Edward S. Curtis’ Native American Exhibit at the Bellingham Lightcatcher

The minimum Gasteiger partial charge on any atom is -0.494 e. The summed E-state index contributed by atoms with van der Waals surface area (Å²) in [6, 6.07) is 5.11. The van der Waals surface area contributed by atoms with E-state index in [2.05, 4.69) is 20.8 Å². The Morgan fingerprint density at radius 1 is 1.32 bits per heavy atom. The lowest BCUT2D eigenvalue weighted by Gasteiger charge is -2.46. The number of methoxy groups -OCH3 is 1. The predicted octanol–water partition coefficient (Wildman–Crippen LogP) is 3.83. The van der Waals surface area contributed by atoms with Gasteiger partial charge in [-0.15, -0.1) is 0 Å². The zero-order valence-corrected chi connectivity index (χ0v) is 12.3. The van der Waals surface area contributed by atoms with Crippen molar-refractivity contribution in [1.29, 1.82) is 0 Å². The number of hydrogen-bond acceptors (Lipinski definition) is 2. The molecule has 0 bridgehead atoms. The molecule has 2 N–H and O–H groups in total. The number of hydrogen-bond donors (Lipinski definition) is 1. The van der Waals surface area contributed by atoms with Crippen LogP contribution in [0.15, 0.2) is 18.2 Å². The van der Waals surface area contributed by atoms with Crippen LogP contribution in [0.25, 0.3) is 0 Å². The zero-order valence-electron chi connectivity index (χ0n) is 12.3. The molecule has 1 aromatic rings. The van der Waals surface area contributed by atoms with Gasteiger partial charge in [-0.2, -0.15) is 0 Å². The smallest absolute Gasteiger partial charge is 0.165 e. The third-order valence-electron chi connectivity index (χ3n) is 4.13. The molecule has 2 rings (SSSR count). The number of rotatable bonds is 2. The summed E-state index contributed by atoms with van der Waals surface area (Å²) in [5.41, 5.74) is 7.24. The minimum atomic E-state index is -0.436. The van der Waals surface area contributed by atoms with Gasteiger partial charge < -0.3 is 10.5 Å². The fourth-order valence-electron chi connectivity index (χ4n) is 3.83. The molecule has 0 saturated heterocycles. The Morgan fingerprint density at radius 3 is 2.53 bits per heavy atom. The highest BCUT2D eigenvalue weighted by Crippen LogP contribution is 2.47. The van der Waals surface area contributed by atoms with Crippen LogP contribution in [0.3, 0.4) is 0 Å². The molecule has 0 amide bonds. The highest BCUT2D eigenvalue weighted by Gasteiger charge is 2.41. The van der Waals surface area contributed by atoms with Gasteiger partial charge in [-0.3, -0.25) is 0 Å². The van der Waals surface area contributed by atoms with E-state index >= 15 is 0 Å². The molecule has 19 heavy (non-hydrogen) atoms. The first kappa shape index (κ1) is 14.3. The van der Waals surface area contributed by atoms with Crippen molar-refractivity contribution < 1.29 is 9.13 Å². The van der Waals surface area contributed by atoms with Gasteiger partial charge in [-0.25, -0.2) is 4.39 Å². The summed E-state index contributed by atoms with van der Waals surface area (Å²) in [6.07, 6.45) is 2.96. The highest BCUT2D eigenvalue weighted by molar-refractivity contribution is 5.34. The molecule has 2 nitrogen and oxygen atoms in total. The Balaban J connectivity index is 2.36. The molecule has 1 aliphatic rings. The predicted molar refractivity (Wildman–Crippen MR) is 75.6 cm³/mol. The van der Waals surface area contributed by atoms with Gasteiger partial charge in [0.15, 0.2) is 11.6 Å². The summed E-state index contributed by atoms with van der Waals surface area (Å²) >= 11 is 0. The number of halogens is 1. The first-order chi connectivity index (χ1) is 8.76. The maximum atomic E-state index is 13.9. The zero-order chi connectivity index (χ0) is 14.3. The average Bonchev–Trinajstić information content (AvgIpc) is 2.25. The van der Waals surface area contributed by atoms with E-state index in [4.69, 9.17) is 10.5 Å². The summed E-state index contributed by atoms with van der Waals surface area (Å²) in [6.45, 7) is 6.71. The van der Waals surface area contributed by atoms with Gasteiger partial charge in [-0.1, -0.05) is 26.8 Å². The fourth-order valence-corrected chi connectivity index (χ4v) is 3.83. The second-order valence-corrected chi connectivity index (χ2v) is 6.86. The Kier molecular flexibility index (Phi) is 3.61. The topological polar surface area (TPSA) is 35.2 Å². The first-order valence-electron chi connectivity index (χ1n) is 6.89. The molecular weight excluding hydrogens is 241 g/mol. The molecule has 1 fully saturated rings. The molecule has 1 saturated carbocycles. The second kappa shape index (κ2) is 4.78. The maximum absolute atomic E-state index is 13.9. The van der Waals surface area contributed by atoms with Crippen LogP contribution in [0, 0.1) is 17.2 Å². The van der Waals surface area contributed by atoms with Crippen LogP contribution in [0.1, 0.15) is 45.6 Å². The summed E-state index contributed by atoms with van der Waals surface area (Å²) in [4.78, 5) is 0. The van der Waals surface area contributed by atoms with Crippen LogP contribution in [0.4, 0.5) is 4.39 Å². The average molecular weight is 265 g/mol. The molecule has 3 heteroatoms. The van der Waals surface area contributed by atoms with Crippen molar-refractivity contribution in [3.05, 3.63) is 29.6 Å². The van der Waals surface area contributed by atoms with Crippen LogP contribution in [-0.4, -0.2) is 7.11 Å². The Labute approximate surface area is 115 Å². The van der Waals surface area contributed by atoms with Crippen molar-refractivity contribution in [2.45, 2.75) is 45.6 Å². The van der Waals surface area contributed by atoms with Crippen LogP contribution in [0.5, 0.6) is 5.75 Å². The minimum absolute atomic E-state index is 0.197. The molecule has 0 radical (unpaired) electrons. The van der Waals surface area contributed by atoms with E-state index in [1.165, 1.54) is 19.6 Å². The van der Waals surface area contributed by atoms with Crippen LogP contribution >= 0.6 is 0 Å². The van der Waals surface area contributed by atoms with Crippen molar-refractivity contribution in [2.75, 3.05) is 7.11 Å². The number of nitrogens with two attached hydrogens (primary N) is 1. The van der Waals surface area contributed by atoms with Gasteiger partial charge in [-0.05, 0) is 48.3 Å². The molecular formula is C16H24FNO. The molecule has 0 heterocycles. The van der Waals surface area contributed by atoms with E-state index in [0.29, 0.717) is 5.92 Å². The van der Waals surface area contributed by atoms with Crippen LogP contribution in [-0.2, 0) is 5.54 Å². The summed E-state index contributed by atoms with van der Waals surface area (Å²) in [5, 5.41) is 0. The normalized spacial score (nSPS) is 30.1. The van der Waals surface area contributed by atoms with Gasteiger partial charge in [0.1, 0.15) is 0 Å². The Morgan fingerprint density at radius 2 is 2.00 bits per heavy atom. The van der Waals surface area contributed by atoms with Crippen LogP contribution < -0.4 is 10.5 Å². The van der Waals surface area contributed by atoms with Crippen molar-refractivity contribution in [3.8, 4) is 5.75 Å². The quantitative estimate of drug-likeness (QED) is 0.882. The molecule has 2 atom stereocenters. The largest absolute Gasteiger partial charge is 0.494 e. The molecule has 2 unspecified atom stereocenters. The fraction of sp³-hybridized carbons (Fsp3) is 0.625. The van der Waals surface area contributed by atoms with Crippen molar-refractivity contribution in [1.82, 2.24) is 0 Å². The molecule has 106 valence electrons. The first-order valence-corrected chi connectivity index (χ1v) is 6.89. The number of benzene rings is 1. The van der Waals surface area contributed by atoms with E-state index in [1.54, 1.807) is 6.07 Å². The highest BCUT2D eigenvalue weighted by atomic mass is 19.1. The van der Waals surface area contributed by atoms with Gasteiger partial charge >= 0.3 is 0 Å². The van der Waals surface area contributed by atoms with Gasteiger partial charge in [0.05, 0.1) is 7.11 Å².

In 1906, when J.P. Morgan hired Edward Curtis to photograph Native Americans, his goal was not just to photograph but to document as much of Native American traditional life as possible before that way of life disappeared. He wrote in the introduction to his first volume in 1907: “The information that is to be gathered … respecting the mode of life of one of the great races of mankind, must be collected at once or the opportunity will be lost.” Curtis made over 10,000 wax cylinder recordings of Native American language and music. He took over 40,000 photographic images from over 80 tribes. He recorded tribal lore and history, and he described traditional foods, housing, garments, recreation, ceremonies, and funeral customs. He wrote biographical sketches of tribal leaders, and his material, in most cases, is the only written recorded history although there is still a rich oral tradition that documents history. Mr. Curtis’ accomplishments, as shown in this exhibit, reflect those of a cultural anthropologist rather than a photographer. ]Hopefully, if you haven’t already visited this exhibit, you will get the opportunity to do so before it closes, after May 10, 2015. I was informed, on a recent docent visit to this exhibit, that Mr. Curtis allowed his subjects to pose in their natural state. Instead of suggesting a particular mood, he photographed his subjects while observing them. There is so much emotion depicted in his photos.